Additionally, FIRE’s survey found that a majority of students want their schools to invite a variety of guest speakers to campus (93 percent), and 64 percent report changing an attitude or opinion after listening to a guest speaker.
FIRE contracted with YouGov (California), a nonpartisan polling and research firm, to survey 1,250 American undergraduate students between May 25 and June 8. YouGov calculated weights for each response based on the respondent’s gender, race, and age. A copy of the full report, an FAQ, and the toplines and tabulations from YouGov can be accessed here.
The survey project was made possible by a grant from the John Templeton Foundation to conduct polling on campus attitudes, engage in legal and social science research, and mobilize a wider audience on and off campus in the fight for student and faculty rights.
The Foundation for Individual Rights in Education (FIRE) is a nonpartisan, nonprofit organization dedicated to defending liberty, freedom of speech, due process, academic freedom, legal equality, and freedom of conscience on America’s college campuses.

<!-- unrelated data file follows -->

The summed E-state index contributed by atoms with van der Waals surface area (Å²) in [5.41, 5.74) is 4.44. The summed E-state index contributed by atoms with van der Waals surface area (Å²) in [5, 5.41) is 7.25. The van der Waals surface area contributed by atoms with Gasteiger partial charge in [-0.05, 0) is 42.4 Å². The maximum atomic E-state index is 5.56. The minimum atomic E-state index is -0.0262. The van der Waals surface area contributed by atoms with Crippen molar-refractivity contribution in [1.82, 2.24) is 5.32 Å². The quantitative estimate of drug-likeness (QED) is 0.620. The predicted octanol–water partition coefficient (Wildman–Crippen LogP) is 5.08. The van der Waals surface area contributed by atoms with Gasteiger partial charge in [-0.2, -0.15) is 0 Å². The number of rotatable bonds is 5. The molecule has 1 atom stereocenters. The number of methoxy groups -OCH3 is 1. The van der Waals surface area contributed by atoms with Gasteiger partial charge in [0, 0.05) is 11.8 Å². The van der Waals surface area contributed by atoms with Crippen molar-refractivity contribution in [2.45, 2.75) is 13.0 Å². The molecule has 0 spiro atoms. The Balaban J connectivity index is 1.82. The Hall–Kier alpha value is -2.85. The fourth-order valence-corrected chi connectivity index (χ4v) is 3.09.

Monday, October 9, 2017

Baby Jesus as a Halloween treat? No trick – It’s for real

American Nativity Scene & Thomas More Society Team Up
to Give Away Free Nativity Scenes
 (October 9, 2017 – Chicago) This fall, the American Nativity Scene and the national not-for-profit law firm, the Thomas More Society, have teamed up to give away free large nativity scenes for display on public property. “Indeed, these are for Christmastime display,” assures Ed O’Malley, president, of the American Nativity Scene, “but October is the time of year to start finalizing plans for a privately-funded Christmas display as is legally allowed in traditional public forums such as state capitols, county complexes or city hall lawns. We are giving away free nativity scenes. It’s not really a Halloween treat, but it’s definitely not a trick. We are seriously committed to our goal of keeping Christ in Christmas.” 
The stated mission of the American Nativity Scene is to place a nativity scene within or directly outside state capitol buildings across America. By Christmas 2016, there were 14 state capitol manger scenes on display. Pro-bono work by the attorneys at the Thomas More Society has ensured that citizens who privately fund religious displays on public property are accorded their right to do so as guaranteed by the 1st and 14th Amendments of the United States Constitution. A permanent federal injunction banning discrimination against religious speech assures that the Christmas crèches are protected from erroneous applications of the widely misunderstood concept of “separation of church and state.”